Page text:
As I mentioned in a December column, SRB’s excellent 2009 album Masquerade for Heartache had been topping the Freeform American Radio charts for several months and was among a handful of records in the running for the Texas-based organization’s prestigious Album of the Year award — alongside the likes of Lyle Lovett, Roseanne Cash and The Avett Brothers, to name a few. I’m happy to report that SRB came out on top, marking the third time they’ve won the FAR award. Toast the Boys this Saturday at Red Square.

Resolution # 3: Get Thee to an Abbey

I’ve really got to get to The Lamb Abbey sooner than later. Actually, I would like to spend more time in Montpelier in general this year. I’m the first to admit that coverage in these pages tends to be a little Burlington-centric. But there is almost always great stuff happening in the capital city, and the Abbey is a big reason why. For example, Thursday’s show with Fishtank Ensemble — courtesy of our old pal Ed DuFresne, late of Langdon Street Café renown — and a rare appearance by Banjo Dan side project The Sky Blue Boys on Friday.

But those aren’t the only games in town this weekend. LSC has a whole slate full of vaudevillian delights, with café faves The Two Man Gentlemen Band on Friday and then something called The Brand New Same Old Bologna Show on Saturday. I know for a fact that the former group puts on one hell of a show. As for the latter … well, let’s just say there will be puppets. And cardboard. And more puppets. Color me intrigued.


Staying in the shadow of the Golden Dome: Bassist extraordinaire Rob Morse has unveiled a new weekly series at LSC, every Wednesday this month, featuring … well, pretty much every band he plays with. These include Yousay Placate (1/13),Michael Chorney Sextet (1/20) and Digital DJ (1/27) — the last showcasing live local electronica. (A quick note about yoUSA Placate: Keyboardist Parker Shper just sent me some rough cuts from an album the band hopes to release this spring. In a couple of words, “hell, yeah.” They’ll also be at Radio Bean this Friday.)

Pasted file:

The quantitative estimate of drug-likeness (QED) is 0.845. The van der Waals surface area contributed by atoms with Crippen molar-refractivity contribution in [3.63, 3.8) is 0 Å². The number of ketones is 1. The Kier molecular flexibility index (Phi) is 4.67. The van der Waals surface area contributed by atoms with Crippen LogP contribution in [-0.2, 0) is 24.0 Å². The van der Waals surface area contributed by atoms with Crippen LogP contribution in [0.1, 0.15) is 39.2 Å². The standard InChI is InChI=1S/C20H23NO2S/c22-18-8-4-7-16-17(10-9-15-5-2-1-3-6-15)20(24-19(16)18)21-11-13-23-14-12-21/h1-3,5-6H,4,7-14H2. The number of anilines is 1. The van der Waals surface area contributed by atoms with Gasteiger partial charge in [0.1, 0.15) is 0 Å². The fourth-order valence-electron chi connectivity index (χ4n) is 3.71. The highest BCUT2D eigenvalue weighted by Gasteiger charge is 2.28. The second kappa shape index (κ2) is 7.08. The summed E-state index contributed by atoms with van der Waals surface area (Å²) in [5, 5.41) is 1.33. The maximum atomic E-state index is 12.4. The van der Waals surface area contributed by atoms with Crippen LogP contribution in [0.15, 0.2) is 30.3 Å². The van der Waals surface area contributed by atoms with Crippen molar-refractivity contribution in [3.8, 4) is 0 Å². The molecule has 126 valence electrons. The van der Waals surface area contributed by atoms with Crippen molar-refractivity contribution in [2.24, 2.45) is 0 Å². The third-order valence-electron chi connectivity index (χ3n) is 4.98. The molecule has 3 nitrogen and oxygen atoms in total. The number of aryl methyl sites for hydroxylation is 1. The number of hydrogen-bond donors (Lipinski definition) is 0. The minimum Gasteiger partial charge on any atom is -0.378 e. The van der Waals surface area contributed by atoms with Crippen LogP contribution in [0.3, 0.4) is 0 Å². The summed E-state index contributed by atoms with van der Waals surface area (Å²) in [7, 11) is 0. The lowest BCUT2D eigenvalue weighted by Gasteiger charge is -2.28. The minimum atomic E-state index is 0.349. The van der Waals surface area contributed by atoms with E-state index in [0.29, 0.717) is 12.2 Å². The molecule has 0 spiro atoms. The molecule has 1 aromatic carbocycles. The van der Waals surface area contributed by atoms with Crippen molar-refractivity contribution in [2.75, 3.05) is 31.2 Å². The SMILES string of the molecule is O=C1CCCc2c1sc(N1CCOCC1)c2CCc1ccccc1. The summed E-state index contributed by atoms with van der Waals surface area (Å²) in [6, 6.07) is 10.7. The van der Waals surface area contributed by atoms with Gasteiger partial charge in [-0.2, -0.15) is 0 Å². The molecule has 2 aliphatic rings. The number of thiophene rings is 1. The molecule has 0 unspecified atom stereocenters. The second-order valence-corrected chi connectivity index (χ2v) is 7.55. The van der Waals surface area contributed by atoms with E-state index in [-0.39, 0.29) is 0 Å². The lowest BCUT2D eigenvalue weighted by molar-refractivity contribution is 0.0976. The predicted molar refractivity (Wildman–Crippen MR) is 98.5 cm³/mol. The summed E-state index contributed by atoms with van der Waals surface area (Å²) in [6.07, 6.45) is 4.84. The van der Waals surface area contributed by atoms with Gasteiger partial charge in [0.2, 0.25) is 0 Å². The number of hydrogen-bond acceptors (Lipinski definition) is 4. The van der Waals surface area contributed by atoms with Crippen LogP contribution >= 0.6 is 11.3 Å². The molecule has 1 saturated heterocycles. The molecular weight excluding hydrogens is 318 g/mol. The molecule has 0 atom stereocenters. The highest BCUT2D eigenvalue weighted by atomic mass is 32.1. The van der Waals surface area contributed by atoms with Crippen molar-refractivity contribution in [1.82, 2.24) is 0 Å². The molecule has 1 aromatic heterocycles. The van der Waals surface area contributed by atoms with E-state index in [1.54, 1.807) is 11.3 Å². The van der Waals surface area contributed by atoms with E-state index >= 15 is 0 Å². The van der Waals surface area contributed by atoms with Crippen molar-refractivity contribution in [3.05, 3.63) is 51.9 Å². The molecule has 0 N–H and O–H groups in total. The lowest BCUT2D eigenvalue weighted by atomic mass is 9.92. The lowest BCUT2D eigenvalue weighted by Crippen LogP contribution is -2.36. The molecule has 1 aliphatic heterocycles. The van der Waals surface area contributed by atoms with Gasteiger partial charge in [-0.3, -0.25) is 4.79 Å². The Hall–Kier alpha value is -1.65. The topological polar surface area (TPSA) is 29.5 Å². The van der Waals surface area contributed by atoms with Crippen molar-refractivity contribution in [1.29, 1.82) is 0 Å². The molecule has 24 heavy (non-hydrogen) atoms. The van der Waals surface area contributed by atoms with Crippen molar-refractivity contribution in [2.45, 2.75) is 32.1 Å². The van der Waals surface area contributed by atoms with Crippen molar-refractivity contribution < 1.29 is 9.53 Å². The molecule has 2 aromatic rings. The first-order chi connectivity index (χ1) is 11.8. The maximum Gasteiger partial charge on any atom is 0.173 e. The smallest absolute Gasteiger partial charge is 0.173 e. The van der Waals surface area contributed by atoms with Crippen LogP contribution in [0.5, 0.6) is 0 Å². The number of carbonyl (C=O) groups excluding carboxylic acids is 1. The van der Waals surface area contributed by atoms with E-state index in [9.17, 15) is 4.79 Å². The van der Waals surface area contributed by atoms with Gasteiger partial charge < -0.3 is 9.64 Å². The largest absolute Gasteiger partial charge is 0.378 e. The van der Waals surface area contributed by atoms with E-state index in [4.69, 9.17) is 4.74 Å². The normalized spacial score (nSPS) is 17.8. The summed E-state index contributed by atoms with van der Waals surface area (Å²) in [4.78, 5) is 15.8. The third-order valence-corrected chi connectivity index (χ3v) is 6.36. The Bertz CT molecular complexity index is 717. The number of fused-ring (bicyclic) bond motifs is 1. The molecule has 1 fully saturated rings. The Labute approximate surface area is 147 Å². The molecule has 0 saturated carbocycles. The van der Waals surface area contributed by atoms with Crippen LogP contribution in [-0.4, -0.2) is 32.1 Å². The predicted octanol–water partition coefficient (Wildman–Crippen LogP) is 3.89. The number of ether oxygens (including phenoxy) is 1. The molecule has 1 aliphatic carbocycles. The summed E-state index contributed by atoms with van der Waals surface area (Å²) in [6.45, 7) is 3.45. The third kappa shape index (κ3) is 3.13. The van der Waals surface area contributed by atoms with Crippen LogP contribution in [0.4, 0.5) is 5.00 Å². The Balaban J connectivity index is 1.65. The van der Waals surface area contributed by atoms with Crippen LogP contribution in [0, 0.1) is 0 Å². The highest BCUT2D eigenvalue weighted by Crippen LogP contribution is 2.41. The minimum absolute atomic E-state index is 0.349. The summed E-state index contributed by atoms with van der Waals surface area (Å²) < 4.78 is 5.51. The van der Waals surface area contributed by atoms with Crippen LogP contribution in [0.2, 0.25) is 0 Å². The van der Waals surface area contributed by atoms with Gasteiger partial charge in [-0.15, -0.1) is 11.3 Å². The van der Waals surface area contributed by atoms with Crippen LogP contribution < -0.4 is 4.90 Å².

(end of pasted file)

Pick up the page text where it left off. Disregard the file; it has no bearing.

Another Montpelier plug: Local blues harp ace Bob Stannard is releasing his new album, Live at the Black Door, this Thursday, appropriately enough at the Black Door Bar & Bistro. Not to spoil the eventual review, but judging from cursory listens of the disc, I strongly encourage blues fans to attend.

Speaking of the capital city, the fine, industrious folks at Montpeculiar’s Halogen Media have a big ol’ hip-hop hootenanny at the Higher Ground Showcase Lounge this Friday with Philadelphia Slick, DJ GI Joe, The Problemaddicts, Natural Ingredients, DJ DB Cooper and Malbourne the MC. Word. (Resolution #4: Catch a Halogen show one of these days.)

And speaking of HG, gotta love local openers for big-ticket shows. So, if you’re going to see Little Feat in the Ballroom this Thursday, do yourself a favor and get there early to catch speedwestern marvels Waylon Speed. You’ll thank me, I promise.

A hearty “welcome back” to Sunday Night Mass. The fabled house-music throwdown is back after a six-month hiatus and will resume a monthly run at Club Metronome beginning this Sunday. House pioneer Doc Martin headlines with support from local turntablists DJ Aqua, DJ Justin REM, DJ Haitian and DJ Patti.

Last but not least, the best press quote I’ve read in this young year, courtesy of Filter magazine scribe Chris Adams: “Bryan sings like we’re lucky he doesn’t own a gun.” Now that’s music journalism. The Bryan in question is Boston-based songwriter Bryan McPherson, who opened for Dropkick Murphys at Higher Ground recently and will be at Muddy Waters this Saturday, presumably without firearms. I’d suggest you be there too — though maybe wear a bulletproof vest. Just sayin’.

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About The Author

Dan Bolles

Dan Bolles

Dan Bolles is Seven Days' assistant arts editor and also edits What's Good, the annual city guide to Burlington. He has received numerous state, regional and national awards for his coverage of the arts, music, sports and culture. He loves dogs, dark beer and the Boston Red Sox.